Lessors’ Priority Preserved: Implications for Post-Appointment Trading and DOCAs

Articles Written by Pravin Aathreya (Partner), Aidan Douglas (Special Counsel), Saskia van Loon (Associate), Macsen Nunn (Law Graduate)

In its recent judgment involving the PAS Group of companies[1], the Federal Court held that rent payable by the PAS Group during an extension of the period in which an administrator had been excused from personal liability (Standstill Period) is an expense properly incurred by a ‘relevant authority in carrying on the company’s business’ and is therefore a priority debt under s 556(1)(a) of the Corporations Act 2001 (Cth) (Corporations Act). 


The PAS Group is a fashion group with a large retail footprint of 161 stores. The administrators had successfully obtained an order for a Standstill Period of approximately three weeks. The administrators caused the PAS Group to continue to occupy and trade from all but eight of the retail stores during the Standstill Period and sought a declaration that the related rent was a merely unsecured debt or claim in the administration and was not entitled to priority under section 556(1)(a) of the Corporations Act.  These orders were challenged by Scentre Management Limited, being the largest lessor of premises to the PAS Group. 


In refusing to grant the declaration sought by the administrators, the Court emphasised that the leased premises were used by the administrators to actively trade the PAS Group on a “business as usual” basis so as to facilitate a going concern sale and to generate over $7 million in revenue. This conclusion was based on the Court’s affirmation of the Lundy Granite principle, namely, that rent in respect of premises leased by the company prior to liquidation but used or retained by a liquidator for the benefit of the liquidation is to be treated as an expense of the liquidation and paid in priority to all other unsecured debts. The Court held that the provisions of section 443B of the Corporations Act regarding an administrator’s liability do not affect either the Lundy Granite principle or the section 556 ranking of claims in a liquidation.[2]

Consequently, it followed that in any liquidation of the PAS Group, the Standstill Period rent would be payable as an expense properly incurred in carrying on the business of the PAS Group within the meaning of section 556(1)(a) of the Corporations Act.[3]

Key takeaways

  1. While the PAS Group decision concerned the treatment of rental payments under real property leases, it has broad application to payments under equipment leases and contracts for goods and services during a Standstill Period (Standstill Period Debts). 
  2. The primary impact of this decision is likely to be felt in relation to insolvencies of groups with a substantial leasehold footprint or that have a heavy reliance on equipment leases (e.g. airlines, mining services businesses and retail or hospitality groups) where the quantum of the Standstill Period Debts may be sufficiently substantial to materially alter distributions to other creditors. In such a context, the PAS Group decision introduces a significant additional consideration into an administrator’s deliberations as to whether continued post-appointment trading of a business is in the best interests of all creditors. This may in turn disincentivise restructuring efforts where continued trading is an integral component of the proposed restructure.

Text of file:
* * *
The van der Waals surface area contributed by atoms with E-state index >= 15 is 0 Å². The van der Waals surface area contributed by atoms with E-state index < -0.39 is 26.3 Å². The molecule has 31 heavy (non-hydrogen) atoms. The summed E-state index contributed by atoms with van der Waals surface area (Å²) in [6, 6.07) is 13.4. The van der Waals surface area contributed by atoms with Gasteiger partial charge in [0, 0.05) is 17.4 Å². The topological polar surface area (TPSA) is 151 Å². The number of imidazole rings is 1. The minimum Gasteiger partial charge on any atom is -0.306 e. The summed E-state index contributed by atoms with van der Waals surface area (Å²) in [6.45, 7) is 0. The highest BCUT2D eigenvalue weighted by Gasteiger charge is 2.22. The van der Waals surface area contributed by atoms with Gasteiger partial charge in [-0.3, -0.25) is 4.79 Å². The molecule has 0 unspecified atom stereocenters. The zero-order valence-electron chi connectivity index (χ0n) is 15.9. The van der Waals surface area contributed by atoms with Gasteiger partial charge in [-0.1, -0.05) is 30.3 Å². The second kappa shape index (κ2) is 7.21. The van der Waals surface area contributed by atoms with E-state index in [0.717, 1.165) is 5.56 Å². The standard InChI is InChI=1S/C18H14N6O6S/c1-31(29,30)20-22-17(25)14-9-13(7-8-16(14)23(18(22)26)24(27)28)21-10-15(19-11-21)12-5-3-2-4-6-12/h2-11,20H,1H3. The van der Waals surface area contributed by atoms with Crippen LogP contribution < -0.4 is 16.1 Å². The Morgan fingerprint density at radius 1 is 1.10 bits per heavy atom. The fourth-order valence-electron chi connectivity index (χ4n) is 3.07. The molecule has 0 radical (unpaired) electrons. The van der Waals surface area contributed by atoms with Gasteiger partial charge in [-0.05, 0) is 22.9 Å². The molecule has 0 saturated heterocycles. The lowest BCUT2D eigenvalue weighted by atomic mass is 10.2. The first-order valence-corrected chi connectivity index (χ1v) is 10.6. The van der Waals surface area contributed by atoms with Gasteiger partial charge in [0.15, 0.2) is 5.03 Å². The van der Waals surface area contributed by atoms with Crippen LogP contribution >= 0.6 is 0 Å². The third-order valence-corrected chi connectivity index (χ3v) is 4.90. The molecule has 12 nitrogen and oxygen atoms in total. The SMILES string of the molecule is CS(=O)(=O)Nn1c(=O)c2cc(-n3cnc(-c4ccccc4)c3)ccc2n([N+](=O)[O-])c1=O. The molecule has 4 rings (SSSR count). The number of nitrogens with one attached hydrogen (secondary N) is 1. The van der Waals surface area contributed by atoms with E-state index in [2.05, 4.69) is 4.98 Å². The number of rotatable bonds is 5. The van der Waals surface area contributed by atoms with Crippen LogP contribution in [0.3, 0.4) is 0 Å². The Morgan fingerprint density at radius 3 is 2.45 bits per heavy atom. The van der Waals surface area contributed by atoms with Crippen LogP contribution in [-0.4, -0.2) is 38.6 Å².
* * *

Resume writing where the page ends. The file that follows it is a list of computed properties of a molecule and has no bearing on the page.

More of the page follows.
3. While a DOCA may exclude the operation of clause 4 of Schedule 8A of the Corporations Regulations 2001 (Cth) and therefore the priority waterfall in section 556 (as well as 560 and 561) of the Corporations Act[4], a DOCA that does so and delivers an inferior outcome for creditors to whom Standstill Period Debts are owed (when compared with the priority return in an immediate winding up) is susceptible to challenge on the grounds that it is oppressive or unfairly prejudicial to, or unfairly discriminatory against, those creditors.[5]
  4. In applying to the court for a Standstill Period and electing to keep certain real property or equipment leases or service contracts on foot during that period, administrators will need to carefully assess any potential deed proponent’s capacity and willingness to fund Standstill Period Debts and whether any proposed DOCA affords those debts the priority that they would enjoy in a liquidation. This last consideration will be particularly significant in circumstances where the body of unsecured creditors features a significant proportion of creditors to whom Standstill Period Debts are owed, particularly from the perspective of ensuring that an administrator’s recommendation of a DOCA to creditors is resistant to subsequent challenge or criticism. In such a scenario, it is more likely that a viable DOCA may need to provide for priority treatment of Standstill Period Debts.

[1] Ford (Administrator), in the matter of The PAS Group Limited (Administrators Appointed) v Scentre Management Limited [2020] FCA 1023.

[2] [2020] FCA 1023 at [22].

[3] [2020] FCA 1023 at [32].

[4] Subject to the requirements of s 444DA of the Corporations Act.

[5] See s 445D of the Corporations Act.

Important Disclaimer: The material contained in this article is comment of a general nature only and is not and nor is it intended to be advice on any specific professional matter. In that the effectiveness or accuracy of any professional advice depends upon the particular circumstances of each case, neither the firm nor any individual author accepts any responsibility whatsoever for any acts or omissions resulting from reliance upon the content of any articles. Before acting on the basis of any material contained in this publication, we recommend that you consult your professional adviser. Liability limited by a scheme approved under Professional Standards Legislation (Australia-wide except in Tasmania).

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